Case Study: Transportation or Traps?
One Friday, 19 year-old Muhyiddin went from his house in Irbid to visit his aunt who had just arrived from Syria to Za’tari camp, to check on her and provide her with a small amount of money from his father. When he arrived to Mafraq on his way to Za’tari, Muhyiddin noticed that time was going by very fast, as it was already long past midday and he had not arrived to the camp yet, suddenly he saw a group of six guys in a private bus asking him about where he wants to go, “I want to go to Za’tari camp,” Muhyiddin answered, “Please drive me as near as you can where I can manage to find a ride”, the guys kindly answered him: “We are already going there, we will take you on our way”, Muhyiddin, who was on a hurry, rode up with them. On the way, the guys told Muhyiddin that they know a shortcut they can take to save time so he didn’t mind it. Sometime after, Muhyiddin found himself in the middle of nowhere, in a strange bus, with six strangers holding razors threatening him: “Give us all what you have, or you will have to face a fate in this area in the middle of nowhere that nobody will ever find out”, the poor guy did not fight back at all, instead he took out all what he had held in his pockets, so they ended up taking his cell phone and an amount of money that he was ought to help his aunt with.
In the meantime, Muhyiddin’s father called the emergency line of ARDD – Legal Aid; as he was starting to feel worried at his son who hadn’t returned yet although it has already gotten dark. The father had called his sister who was supposed to be visited by Muhyiddin at her residency in the camp, yet she asserted that her nephew didn’t visit her either. On top of that, his cell phone was turned off, leaving the family extremely worried at him. We advised the father to submit a report to the nearest police station right away, which he luckily did, to receive a phone call later that night from the station telling him that his son is in a police station in the governorate of Mafraq, as Muhyiddin had walked in the road where the gang had left him until he met with a taxi driver and told him his story, so the driver sympathized with him and drove him to the nearest police station, who from their part contacted the police station of the area where Muhyiddin lives, and so Muhyiddin returned safely to his family.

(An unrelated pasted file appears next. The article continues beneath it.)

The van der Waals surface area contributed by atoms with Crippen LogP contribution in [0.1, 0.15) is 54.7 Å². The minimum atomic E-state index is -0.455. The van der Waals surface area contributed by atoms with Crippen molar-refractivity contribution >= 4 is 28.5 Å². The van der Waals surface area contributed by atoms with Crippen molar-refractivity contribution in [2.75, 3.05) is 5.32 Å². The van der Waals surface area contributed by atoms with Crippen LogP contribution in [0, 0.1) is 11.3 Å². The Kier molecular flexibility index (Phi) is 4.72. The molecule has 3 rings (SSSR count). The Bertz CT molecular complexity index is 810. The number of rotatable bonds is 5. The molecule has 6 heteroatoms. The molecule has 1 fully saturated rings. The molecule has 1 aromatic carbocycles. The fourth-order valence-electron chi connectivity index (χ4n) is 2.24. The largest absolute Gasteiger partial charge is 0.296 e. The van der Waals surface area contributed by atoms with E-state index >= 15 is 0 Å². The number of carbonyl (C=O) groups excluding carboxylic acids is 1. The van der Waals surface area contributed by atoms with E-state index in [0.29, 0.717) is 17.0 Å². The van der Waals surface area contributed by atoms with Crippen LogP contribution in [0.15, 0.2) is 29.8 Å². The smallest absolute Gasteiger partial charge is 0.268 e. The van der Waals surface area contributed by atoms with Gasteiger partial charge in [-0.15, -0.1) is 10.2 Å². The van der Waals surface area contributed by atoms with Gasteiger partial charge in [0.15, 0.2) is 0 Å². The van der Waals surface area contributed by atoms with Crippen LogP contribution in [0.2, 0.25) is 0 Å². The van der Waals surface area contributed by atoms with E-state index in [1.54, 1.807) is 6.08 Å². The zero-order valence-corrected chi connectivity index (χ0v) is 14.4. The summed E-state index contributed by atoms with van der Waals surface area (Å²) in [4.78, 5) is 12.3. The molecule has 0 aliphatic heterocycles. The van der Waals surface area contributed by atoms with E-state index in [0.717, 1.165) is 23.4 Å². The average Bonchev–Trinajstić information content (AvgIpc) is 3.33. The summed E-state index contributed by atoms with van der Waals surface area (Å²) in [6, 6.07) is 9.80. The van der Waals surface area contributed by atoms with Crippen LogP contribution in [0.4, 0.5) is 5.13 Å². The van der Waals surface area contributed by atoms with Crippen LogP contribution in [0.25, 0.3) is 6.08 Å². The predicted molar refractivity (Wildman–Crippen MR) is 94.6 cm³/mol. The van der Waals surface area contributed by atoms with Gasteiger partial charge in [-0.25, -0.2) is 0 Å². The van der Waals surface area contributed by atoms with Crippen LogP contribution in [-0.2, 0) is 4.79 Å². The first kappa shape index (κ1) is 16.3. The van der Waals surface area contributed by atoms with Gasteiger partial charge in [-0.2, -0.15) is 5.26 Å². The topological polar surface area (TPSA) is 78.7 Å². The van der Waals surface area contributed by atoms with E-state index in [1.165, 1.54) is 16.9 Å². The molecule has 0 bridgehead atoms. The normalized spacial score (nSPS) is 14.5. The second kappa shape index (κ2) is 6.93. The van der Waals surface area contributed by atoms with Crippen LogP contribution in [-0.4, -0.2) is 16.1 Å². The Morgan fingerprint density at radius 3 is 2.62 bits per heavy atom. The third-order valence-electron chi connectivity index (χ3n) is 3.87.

In addition, from the calls that we receive on our emergency line, what happened to Muhyiddin has unfortunately happened to several others, each of whom has had their hardships and losses, thus, we advise our beloved Syrians to pay attention to the phenomena of mini transportation buses that offer their free services; as many of them allege having good intentions to unfortunately perform any kind of misdemeanors, such as blackmailing and robbing. Everybody is ought to spread this information to raise awareness and inform people about what is happening; luckily for Muhyiddin he did not fight back, but his fault from the start was to ride on with strangers in a private bus instead of taking public transportations that all people should take, and this on its own is full of risks that might lead to some ominous consequences in the event of facing any moment of hazard.